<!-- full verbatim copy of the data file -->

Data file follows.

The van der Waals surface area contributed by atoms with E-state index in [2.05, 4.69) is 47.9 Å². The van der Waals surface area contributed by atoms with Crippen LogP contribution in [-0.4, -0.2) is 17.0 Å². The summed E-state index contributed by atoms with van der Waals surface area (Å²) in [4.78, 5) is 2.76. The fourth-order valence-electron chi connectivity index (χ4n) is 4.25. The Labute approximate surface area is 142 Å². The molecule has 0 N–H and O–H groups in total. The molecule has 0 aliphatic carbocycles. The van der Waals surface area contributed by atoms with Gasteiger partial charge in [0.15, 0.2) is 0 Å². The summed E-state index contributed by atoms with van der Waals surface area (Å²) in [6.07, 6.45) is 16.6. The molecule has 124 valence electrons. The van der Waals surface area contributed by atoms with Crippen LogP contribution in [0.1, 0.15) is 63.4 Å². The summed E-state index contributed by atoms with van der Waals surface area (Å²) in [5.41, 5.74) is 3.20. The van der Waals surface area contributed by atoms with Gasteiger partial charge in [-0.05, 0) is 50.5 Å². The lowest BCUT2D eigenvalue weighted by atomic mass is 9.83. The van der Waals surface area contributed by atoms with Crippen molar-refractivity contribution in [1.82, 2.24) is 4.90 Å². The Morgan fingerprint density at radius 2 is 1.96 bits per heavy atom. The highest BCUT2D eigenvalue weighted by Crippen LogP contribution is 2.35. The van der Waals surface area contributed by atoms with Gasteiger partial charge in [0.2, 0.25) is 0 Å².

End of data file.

The van der Waals surface area contributed by atoms with E-state index in [2.05, 4.69) is 47.9 Å². The van der Waals surface area contributed by atoms with Crippen LogP contribution in [-0.4, -0.2) is 17.0 Å². The summed E-state index contributed by atoms with van der Waals surface area (Å²) in [4.78, 5) is 2.76. The fourth-order valence-electron chi connectivity index (χ4n) is 4.25. The Labute approximate surface area is 142 Å². The molecule has 0 N–H and O–H groups in total. The molecule has 0 aliphatic carbocycles. The van der Waals surface area contributed by atoms with Gasteiger partial charge in [0.15, 0.2) is 0 Å². The summed E-state index contributed by atoms with van der Waals surface area (Å²) in [6.07, 6.45) is 16.6. The molecule has 124 valence electrons. The van der Waals surface area contributed by atoms with Crippen LogP contribution in [0.1, 0.15) is 63.4 Å². The summed E-state index contributed by atoms with van der Waals surface area (Å²) in [5.41, 5.74) is 3.20. The van der Waals surface area contributed by atoms with Gasteiger partial charge in [-0.05, 0) is 50.5 Å². The lowest BCUT2D eigenvalue weighted by atomic mass is 9.83. The van der Waals surface area contributed by atoms with Crippen molar-refractivity contribution in [1.82, 2.24) is 4.90 Å². The Morgan fingerprint density at radius 2 is 1.96 bits per heavy atom. The highest BCUT2D eigenvalue weighted by Crippen LogP contribution is 2.35. The van der Waals surface area contributed by atoms with Gasteiger partial charge in [0.2, 0.25) is 0 Å².